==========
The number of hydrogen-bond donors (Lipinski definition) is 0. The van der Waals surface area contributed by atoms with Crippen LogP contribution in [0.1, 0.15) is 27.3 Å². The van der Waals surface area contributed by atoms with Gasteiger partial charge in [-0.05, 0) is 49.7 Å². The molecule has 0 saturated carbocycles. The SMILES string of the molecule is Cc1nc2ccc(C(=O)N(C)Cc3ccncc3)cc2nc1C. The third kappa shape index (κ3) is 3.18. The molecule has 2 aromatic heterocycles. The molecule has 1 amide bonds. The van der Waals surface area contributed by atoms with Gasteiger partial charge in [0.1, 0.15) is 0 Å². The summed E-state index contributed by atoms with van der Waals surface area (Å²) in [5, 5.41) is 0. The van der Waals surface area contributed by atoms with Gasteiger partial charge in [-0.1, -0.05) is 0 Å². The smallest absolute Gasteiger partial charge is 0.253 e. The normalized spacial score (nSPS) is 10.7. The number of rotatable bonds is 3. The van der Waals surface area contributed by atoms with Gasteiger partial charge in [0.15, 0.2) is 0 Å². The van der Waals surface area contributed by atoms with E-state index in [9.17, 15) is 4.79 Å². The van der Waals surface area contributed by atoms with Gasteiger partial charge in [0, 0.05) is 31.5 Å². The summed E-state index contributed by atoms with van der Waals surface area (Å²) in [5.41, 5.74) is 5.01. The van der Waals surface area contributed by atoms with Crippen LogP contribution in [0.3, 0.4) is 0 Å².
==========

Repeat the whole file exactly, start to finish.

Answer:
The number of hydrogen-bond donors (Lipinski definition) is 0. The van der Waals surface area contributed by atoms with Crippen LogP contribution in [0.1, 0.15) is 27.3 Å². The van der Waals surface area contributed by atoms with Gasteiger partial charge in [-0.05, 0) is 49.7 Å². The molecule has 0 saturated carbocycles. The SMILES string of the molecule is Cc1nc2ccc(C(=O)N(C)Cc3ccncc3)cc2nc1C. The third kappa shape index (κ3) is 3.18. The molecule has 2 aromatic heterocycles. The molecule has 1 amide bonds. The van der Waals surface area contributed by atoms with Gasteiger partial charge in [0.1, 0.15) is 0 Å². The summed E-state index contributed by atoms with van der Waals surface area (Å²) in [5, 5.41) is 0. The van der Waals surface area contributed by atoms with Gasteiger partial charge in [-0.1, -0.05) is 0 Å². The smallest absolute Gasteiger partial charge is 0.253 e. The normalized spacial score (nSPS) is 10.7. The number of rotatable bonds is 3. The van der Waals surface area contributed by atoms with Gasteiger partial charge in [0.15, 0.2) is 0 Å². The van der Waals surface area contributed by atoms with E-state index in [9.17, 15) is 4.79 Å². The van der Waals surface area contributed by atoms with Gasteiger partial charge in [0, 0.05) is 31.5 Å². The summed E-state index contributed by atoms with van der Waals surface area (Å²) in [5.41, 5.74) is 5.01. The van der Waals surface area contributed by atoms with Crippen LogP contribution in [0.3, 0.4) is 0 Å².